a Canvas-based game will use the long version of
drawImage, which lets you specify the
height of the source sprite within your sprite sheet).
Due to the way PNGs are compressed, images with long blocks or runs of identical color will produce much smaller file sizes. Try to pick a specific palette and use those colors wherever you can. Avoid machine-created gradients (which use lots of colors). Where possible, avoid speckling and noise.
Try doing a google image search for
cel shading to see some examples of art that uses very
few colors (and large blocks of color). Hopefully, you are a better artist than me, because
I have very little advice to give you here!
This is very dependent on what look you’re going for and what assets you need. Just be aware that often, the code to draw a simple crosshair on the screen is probably smaller than a similar PNG of a crosshair; the code to draw a 64x64 smooth gradient circle will certainly be many times smaller than a PNG image of the same shape.
In some cases a creative hybrid approach may work. For example, you could use very simple PNG images as a building block, and then overlay some noise on the image to give the desired effect. You could have a single PNG template, which you then recolor or skew or overlay to give additional desired image frames you need in your game.
Be aware that drawing a very complex object (like a player character) using a bunch of basic
primitives might end up much slower than a single
drawImage. Do your own testing,
but in some cases, it may be better to deal with the space cost of the PNG than the
performance cost of drawing with primitives.
By the time your game is complete, your code is full of more or less expressive property
and method names - code like
player.x += player.getNewVelocityX(game.deltaTime) contains
a bunch of stuff that by default is not mangled (shortened) by terser.
Most local variables and function arguments and such are already going to be mangled, which
leaves just property names. If you see a lot of readable English – like
playWeirdTrainNoise – in your minified output, that’s a sign
that property mangling could help shrink your zip file size.
The problem with property mangling is that if you mangle all of them, your game will break.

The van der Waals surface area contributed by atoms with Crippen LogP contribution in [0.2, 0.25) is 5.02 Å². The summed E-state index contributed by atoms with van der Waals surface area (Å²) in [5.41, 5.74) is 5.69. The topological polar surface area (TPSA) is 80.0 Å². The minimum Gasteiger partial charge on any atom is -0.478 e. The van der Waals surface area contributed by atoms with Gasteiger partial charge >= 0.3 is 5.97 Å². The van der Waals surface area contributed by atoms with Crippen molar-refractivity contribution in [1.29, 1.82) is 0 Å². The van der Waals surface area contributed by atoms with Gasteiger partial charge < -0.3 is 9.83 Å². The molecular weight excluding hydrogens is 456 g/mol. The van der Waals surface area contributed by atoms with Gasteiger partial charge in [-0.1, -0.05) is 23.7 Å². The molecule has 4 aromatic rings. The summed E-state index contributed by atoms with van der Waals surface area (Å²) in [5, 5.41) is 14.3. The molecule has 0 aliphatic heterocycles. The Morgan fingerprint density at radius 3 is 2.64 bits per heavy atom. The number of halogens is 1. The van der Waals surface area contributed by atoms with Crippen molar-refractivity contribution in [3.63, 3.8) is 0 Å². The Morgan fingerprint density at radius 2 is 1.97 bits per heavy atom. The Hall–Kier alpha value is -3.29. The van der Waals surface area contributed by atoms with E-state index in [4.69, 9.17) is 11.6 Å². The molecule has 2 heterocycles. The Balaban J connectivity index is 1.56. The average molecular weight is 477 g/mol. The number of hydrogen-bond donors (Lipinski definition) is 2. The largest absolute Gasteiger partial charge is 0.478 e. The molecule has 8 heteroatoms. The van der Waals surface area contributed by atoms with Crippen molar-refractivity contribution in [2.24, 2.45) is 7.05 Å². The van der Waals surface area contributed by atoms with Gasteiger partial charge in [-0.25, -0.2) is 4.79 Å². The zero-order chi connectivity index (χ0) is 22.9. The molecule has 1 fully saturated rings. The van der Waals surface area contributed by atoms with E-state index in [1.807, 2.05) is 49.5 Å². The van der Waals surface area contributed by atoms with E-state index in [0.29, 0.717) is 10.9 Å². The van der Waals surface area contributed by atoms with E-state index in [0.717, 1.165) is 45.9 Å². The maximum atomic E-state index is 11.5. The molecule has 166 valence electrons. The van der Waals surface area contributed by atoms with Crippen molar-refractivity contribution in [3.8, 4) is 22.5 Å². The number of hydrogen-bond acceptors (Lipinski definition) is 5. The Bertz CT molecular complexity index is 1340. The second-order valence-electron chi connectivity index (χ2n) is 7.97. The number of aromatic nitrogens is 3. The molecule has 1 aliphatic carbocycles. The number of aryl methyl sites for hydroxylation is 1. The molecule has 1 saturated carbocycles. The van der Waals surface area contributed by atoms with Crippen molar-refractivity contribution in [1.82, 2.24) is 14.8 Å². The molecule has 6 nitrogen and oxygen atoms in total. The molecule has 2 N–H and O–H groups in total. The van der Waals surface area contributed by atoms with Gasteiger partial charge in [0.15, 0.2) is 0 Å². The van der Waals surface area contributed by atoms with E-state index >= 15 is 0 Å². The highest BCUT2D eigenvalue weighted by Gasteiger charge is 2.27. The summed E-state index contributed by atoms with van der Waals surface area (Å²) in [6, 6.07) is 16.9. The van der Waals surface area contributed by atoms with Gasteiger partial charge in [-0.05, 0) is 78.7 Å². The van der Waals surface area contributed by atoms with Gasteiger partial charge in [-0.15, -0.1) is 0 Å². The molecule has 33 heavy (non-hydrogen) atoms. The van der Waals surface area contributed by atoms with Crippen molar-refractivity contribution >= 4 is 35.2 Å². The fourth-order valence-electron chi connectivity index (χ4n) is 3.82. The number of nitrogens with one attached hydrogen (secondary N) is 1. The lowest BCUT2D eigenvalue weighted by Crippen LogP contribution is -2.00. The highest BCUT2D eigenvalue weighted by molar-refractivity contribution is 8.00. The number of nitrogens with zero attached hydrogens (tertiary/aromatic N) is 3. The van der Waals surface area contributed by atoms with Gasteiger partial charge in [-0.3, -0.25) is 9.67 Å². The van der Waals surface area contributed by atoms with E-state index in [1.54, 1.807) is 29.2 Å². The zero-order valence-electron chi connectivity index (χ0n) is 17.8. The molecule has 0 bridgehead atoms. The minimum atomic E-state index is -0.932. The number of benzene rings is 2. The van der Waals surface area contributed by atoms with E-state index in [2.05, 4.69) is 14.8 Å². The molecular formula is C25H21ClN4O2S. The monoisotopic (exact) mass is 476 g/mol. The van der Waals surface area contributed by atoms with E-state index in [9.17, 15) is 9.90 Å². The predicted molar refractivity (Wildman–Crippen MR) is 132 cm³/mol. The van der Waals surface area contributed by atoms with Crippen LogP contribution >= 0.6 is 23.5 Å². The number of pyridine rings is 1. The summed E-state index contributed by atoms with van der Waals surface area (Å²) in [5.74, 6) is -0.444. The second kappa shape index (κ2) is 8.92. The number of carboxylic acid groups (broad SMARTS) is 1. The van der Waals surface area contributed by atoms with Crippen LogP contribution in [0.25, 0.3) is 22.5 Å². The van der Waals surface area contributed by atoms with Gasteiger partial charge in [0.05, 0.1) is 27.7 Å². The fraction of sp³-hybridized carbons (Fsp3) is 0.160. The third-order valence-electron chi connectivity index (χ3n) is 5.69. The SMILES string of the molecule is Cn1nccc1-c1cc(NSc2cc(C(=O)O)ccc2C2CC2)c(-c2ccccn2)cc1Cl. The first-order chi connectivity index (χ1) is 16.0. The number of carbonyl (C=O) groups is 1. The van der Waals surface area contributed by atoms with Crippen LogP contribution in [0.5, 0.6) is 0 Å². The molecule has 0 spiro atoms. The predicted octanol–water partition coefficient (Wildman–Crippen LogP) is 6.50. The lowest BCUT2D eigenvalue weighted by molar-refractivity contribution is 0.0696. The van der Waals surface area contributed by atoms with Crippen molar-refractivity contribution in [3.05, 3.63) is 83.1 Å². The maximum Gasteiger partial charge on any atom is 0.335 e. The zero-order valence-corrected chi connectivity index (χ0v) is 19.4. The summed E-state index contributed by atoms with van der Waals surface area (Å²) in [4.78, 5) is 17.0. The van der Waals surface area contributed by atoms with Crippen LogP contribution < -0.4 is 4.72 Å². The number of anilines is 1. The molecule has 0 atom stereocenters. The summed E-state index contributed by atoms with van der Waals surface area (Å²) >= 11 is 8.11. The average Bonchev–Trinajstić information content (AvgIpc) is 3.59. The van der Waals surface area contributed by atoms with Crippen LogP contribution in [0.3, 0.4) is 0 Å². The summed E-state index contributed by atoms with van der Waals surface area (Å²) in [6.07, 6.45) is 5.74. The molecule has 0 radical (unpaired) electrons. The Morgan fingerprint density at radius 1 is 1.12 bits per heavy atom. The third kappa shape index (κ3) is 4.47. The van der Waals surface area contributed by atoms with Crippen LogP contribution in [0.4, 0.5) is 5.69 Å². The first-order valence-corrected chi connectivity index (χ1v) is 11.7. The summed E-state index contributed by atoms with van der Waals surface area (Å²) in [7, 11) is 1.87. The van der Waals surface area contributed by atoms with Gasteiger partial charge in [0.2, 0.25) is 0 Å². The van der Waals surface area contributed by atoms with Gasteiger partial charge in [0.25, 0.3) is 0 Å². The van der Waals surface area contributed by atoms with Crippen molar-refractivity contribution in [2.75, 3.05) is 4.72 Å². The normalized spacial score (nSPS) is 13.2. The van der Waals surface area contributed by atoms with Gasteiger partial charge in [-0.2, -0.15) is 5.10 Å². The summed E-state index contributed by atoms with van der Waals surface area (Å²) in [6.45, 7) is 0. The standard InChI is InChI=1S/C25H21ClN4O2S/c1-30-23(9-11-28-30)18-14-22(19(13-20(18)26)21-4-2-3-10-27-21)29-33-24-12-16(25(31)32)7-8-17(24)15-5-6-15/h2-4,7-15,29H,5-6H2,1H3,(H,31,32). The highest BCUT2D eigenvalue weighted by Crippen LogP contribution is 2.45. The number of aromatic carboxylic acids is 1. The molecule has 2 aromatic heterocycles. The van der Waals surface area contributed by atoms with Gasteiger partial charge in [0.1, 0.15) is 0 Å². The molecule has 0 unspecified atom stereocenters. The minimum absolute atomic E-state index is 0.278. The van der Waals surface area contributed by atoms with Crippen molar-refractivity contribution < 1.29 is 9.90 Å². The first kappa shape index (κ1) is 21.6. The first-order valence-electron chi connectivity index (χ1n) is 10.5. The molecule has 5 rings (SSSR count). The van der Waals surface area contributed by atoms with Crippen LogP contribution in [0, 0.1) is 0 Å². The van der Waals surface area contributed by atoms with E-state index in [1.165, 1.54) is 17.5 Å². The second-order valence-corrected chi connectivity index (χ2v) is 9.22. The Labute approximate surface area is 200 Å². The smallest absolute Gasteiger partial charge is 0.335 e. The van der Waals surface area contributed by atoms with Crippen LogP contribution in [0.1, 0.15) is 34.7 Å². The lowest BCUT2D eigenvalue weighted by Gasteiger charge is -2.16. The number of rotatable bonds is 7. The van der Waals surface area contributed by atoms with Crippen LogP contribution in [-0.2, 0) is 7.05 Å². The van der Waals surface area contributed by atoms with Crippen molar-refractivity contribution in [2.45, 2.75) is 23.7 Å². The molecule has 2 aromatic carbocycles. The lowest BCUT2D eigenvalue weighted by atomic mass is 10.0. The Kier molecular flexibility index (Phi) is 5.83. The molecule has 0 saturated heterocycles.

Inevitably, you need to call APIs outside of your control (functions like
getElementById are all examples), if you mangle these names, you’ll
be attempting to call functions that don’t exist.
I recommend, by default, mangling only properties starting with
_. This is convenient because
_name to indicate the property
or method is a private property and shouldn’t be relied upon to exist. If most of your classes
and objects refer to their internal states (like
this._accelerationX) with underscored names,
which lets you know they are safe to mangle. You can enable this in your gulpfile like so:
You can put pretty much anything in that regex, so if you use certain method names a lot and don’t
want underscores everywhere in your code, feel free to add them in to mark them OK to mangle: for example,
UPDATE 02/24/2019: I now prefer mangling with the reserved option, see suggestion #8 below.
and see how much (if any) boilerplate there is. Most packing utilities and even transpilers end up
including shims, or
import implementations, as boilerplate headers, and in some cases this
can add up to 100s of post-minification bytes.
When you need to wring maximum space out of your code, one way to do it is to abandon
marking properties as “safe to mangle”, and instead mark properties that aren’t safe to
mangle. The properties that aren’t safe are the ones mentioned last time: APIs you use on
on your Canvas context or AudioContext, etc.